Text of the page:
What’s Prohibited or Required? A lot. The law says that employers: 1) Can’t fire employees because of pregnancy; 2) Can’t refuse to give an employee a reasonable leave of absence because of a pregnancy-related disability; 3) Can’t hold back benefits owed to pregnant employees who are out on disability leave; 4) Have to give an employee her job (or its equivalent) back unless circumstances have changed that it is “impossible” or “unreasonable” to do so; 5) Can’t hold back assignments or other limit opportunities to pregnant employees; 6) Can’t discriminate against pregnant employees or applicants on terms and conditions of employment; 7) Have to provide a “reasonable accommodation” to an pregnant employee or applicant, unless it’s an “undue hardship”; 8) Can’t deny opportunities to an employee who has requested a reasonable accommodation; 9) Can’t force an pregnant employee to take a reasonable accommodation if she doesn’t want it or need it; 10) Can’t require an employee to take a leave, when a reasonable accommodation would suffice; and 11) Can’t retaliate against an employee who has requested a reasonable accommodation.
Are the “Reasonable Accommodation” and “Undue Hardship” definitions the same as the ADA? No. As used in this provision, “Reasonable accommodation” means things like: “being permitted to sit while working, more frequent or longer breaks, periodic rest, assistance with manual labor, job restructuring, light duty assignments, modified work schedules, temporary transfers to less strenuous or hazardous work, time off to recover from childbirth or break time and appropriate facilities for expressing breast milk.”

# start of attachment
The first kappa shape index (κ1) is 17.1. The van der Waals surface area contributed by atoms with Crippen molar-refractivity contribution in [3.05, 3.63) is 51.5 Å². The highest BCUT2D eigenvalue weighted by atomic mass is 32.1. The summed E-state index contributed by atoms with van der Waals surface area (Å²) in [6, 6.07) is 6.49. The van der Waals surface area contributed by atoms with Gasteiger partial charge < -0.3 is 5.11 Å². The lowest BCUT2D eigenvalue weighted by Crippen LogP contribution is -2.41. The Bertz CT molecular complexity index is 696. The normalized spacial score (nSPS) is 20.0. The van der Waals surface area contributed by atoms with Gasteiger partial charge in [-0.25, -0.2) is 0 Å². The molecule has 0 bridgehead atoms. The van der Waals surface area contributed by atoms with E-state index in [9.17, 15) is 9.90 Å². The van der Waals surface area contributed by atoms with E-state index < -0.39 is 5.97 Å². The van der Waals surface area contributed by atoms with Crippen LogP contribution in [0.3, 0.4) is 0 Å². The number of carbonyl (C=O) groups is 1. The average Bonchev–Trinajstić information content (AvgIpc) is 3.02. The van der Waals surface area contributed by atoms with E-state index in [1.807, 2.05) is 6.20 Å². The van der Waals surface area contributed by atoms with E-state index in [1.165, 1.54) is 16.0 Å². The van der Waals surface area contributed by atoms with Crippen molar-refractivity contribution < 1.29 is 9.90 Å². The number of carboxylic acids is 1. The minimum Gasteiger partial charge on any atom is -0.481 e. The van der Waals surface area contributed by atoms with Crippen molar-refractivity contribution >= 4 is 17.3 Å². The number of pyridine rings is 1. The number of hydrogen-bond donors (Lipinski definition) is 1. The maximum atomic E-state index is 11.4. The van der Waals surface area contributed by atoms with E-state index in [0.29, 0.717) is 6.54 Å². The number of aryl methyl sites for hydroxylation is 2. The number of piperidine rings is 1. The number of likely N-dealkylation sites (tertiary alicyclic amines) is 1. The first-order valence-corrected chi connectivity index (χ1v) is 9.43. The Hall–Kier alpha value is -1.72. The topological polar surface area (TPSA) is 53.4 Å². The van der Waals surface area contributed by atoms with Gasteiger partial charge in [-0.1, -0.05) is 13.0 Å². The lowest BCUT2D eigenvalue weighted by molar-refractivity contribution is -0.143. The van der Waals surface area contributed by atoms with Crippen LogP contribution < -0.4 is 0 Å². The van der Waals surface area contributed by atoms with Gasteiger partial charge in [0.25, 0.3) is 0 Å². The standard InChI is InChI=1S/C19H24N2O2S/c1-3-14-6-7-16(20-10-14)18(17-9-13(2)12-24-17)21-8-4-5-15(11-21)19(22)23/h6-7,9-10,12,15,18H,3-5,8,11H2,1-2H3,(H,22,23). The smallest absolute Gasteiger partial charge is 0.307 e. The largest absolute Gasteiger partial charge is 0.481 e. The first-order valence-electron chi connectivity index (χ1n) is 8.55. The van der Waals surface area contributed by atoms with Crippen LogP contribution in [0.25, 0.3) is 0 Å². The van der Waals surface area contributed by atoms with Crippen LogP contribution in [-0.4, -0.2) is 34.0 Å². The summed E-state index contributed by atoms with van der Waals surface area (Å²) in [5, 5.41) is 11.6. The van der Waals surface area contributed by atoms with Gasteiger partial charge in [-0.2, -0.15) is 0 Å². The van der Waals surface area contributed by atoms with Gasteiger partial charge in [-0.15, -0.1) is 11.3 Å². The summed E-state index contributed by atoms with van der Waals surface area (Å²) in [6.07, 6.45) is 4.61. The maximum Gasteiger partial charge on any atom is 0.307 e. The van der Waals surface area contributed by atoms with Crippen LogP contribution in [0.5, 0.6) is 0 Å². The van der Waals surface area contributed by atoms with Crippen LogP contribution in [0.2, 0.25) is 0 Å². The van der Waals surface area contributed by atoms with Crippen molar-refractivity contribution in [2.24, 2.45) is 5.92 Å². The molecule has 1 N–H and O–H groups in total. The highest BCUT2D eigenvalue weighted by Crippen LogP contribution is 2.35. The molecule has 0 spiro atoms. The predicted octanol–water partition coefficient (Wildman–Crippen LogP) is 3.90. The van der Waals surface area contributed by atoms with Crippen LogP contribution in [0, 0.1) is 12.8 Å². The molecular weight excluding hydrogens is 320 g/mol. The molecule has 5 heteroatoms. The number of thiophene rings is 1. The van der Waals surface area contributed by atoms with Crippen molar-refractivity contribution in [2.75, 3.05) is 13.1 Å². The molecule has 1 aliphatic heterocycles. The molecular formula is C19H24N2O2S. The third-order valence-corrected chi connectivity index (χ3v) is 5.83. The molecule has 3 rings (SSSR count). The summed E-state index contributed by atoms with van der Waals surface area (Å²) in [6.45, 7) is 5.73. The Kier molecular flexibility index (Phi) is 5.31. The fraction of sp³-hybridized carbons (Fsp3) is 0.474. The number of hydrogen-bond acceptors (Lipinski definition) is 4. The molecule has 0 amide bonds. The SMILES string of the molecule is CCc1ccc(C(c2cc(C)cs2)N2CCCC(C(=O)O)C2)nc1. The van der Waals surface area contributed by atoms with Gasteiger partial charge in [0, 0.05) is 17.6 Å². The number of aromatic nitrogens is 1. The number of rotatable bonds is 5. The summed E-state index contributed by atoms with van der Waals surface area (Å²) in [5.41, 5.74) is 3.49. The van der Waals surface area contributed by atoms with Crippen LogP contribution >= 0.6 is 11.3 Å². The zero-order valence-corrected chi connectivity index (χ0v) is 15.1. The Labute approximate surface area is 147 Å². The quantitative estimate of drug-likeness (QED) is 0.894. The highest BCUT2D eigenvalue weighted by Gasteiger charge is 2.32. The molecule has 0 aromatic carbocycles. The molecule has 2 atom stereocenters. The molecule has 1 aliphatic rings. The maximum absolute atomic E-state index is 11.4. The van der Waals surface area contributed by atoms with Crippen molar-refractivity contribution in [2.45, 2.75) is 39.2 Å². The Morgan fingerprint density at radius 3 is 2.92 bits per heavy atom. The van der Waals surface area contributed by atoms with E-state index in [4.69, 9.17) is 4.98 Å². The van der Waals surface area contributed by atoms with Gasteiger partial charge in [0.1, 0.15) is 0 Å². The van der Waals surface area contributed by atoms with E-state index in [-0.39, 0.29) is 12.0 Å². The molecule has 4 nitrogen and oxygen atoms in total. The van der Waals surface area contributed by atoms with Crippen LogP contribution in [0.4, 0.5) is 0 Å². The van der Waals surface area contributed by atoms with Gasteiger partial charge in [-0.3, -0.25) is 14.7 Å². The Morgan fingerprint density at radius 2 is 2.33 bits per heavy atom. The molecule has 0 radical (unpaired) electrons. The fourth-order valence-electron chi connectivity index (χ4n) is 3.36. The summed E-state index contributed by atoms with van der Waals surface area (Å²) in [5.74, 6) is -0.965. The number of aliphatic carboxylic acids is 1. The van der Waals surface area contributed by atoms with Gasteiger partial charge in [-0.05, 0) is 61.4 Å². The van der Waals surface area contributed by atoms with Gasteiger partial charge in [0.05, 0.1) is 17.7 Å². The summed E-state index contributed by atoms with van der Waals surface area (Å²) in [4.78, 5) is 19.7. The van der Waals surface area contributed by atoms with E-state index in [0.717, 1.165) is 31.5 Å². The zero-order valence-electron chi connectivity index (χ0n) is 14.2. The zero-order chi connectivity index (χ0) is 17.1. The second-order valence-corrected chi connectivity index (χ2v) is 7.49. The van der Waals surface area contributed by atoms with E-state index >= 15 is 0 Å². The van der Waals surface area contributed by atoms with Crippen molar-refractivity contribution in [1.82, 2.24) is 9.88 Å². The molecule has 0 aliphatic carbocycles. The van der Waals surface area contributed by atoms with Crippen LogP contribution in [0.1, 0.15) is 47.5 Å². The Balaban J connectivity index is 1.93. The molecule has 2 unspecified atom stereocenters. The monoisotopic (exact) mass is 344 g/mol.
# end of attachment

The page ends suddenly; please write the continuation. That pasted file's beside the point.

“Undue hardship” means an action requiring significant difficulty or expense when considered in light of factors such as (A) the nature and cost of the accommodation; (B) the overall financial resources of the employer; (C) the overall size of the business of the employer with respect to the number of employees, and the number, type and location of its facilities; and (D) the effect on expenses and resources or the impact otherwise of such accommodation upon the operation of the employer.
Private Right of Action or Other Penalty Allowed? Yes! An employee now has 300 days to file a claim with the Connecticut Commission on Human Rights and Opportunities. Notably, claims of pregnancy discrimination must be filed at this state agency first before filing in court.
What May Be Recovered? It depends if the claim stays at the CHRO or ultimately gets pulled and filed in federal or state court. But items like back pay, compensatory damages, punitive damages and attorneys’ fees are all likely to be sought.
Any Practical Steps Employers Can Take? Yes. Connecticut’s protections for pregnant employees are broad, a fact I’ve covered in a prior post here. If an employee does tell you she is pregnant, your first words should be “Congratulations!” and your second words should be “Let us know if you need anything.” Beyond that, employers should train their managers and supervisors on how to respond. Being flexible is really key under the broad “reasonable accommodation” umbrella.
Employers need to understand that Connecticut’s law differs from federal law and the ADA. And “reasonable accommodation” and “undue hardship” in these contexts is entirely different from federal law. While the words may be interchangeable, they mean different things.
Employers should update their policies and procedures to address these Connecticut requirements.
Any Other Interesting Information or Background? As I said earlier, the laws regarding pregnancy discrimination were modified a few years back to create broad protections for employees and obligations for employers.